The hitch: retrieving information. Says Gerety: “The current practical limit on data density is about 2K bytes per square inch, using “standard” barcode printing/scanning hardware. Beyond that, the features of the barcode become so small that a type of image distortion known as aliasing occurs, making it impossible to obtain information.”
That’s where Gerety comes in. His research, “Code-Independent Technique with Alias Disambiguation for Data Extraction from Extreme High-Density 2D Printed Bit Field Images,” aims make it easy to retrieve information from 2D bar codes that have density limits as high as 8K bytes per square inch. At the same time, he has ways to make the 2D codes highly durable and copy-proof so they can endure, say, high heat (e.g. the clothes dryer), get torn in half, or be exposed to electrical and magnetic conditions that would destroy a chip card and still be usable. That would make them more secure, more usable, and cheaper than data chips.
Gerety’s project uses spectral and spatial processing techniques to model and “reverse” the aliasing process. Gerety, a doctorate student, previously earned his bachelor’s and master’s degrees from UB. He currently serves as senior staff systems engineer at Philips/Respironics, in Wallingford, CT.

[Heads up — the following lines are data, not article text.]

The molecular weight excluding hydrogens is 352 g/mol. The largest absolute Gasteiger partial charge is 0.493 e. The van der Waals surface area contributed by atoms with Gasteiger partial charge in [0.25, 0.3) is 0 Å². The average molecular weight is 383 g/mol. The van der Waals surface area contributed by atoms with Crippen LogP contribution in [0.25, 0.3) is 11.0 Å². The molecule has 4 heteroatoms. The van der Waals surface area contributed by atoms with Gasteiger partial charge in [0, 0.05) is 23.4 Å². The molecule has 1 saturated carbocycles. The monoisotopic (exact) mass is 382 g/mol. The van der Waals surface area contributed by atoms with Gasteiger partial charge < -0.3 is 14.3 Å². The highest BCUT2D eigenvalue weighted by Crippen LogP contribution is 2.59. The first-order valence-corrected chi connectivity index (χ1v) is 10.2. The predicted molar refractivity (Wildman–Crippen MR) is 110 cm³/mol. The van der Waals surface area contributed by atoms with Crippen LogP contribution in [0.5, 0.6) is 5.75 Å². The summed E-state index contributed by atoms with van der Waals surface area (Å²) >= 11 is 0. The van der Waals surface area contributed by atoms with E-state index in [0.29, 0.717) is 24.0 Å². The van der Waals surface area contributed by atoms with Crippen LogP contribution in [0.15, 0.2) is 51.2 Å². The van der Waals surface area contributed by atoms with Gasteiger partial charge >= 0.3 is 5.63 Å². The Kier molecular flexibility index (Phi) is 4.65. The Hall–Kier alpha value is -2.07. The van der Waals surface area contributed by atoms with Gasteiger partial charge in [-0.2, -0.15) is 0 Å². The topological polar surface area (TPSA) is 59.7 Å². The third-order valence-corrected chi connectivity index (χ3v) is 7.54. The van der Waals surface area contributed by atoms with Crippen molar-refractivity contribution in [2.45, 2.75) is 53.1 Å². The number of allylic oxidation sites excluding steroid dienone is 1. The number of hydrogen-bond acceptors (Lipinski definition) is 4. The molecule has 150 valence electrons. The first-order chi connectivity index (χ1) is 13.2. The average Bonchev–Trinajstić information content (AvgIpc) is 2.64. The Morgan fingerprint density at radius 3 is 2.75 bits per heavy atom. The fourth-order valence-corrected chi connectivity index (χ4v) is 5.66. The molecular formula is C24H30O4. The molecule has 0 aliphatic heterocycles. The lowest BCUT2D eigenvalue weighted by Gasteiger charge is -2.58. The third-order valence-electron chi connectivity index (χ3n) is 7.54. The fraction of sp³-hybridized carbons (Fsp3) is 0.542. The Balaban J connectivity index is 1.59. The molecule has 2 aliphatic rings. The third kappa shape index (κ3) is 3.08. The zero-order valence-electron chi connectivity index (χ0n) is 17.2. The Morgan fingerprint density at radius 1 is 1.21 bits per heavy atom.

Reem Mahjoub’s research focuses on optimizing the performance of mobile robots used on the battlefield, medical applications, and other critical tasks via so-called Wireless Sensor and Actor Networks, or WSAN.
Wireless Sensor and Actor Networks are a collection of actors, such as robots and sensors, collaborating via a wireless medium to perform designated tasks, like detecting forest fires. Sensors with nodes having limited power resources are responsible for sensing and transmitting events to actor nodes that have the ability to collect, process, transmit data, and perform various actions. Maintaining inter-actor connectivity is critical to a WSAN, as failure at one point may result in communication loss and performance failure.
Mahjoub, a doctorate student majoring in Computer Science and Engineering, proposes a grid-based model for detecting critical actor failure and performing network restoration while limiting service interruption. Using these technologies, the proposed model leads to overall improvement in network performance, especially when it’s essential not only to provide monitoring service but also to ensure that the network is running and needed action can be obtained automatically.
For instance, the model can be deployed to improve the monitoring of crop environment in response to climate changes or diseases. Sensor nodes can sense environmental parameters including crop diseases, water level, humidity, and temperature, while actor nodes are deployed to process sensed data and to activate actions through attached devices that enhance controlling of CO2, ventilation, heating sprinklers, humidity, and lighting. By providing real-time information, the model ensures that the crop is continuously monitored, and in the event of a failure, connection and performance is quickly restored as well.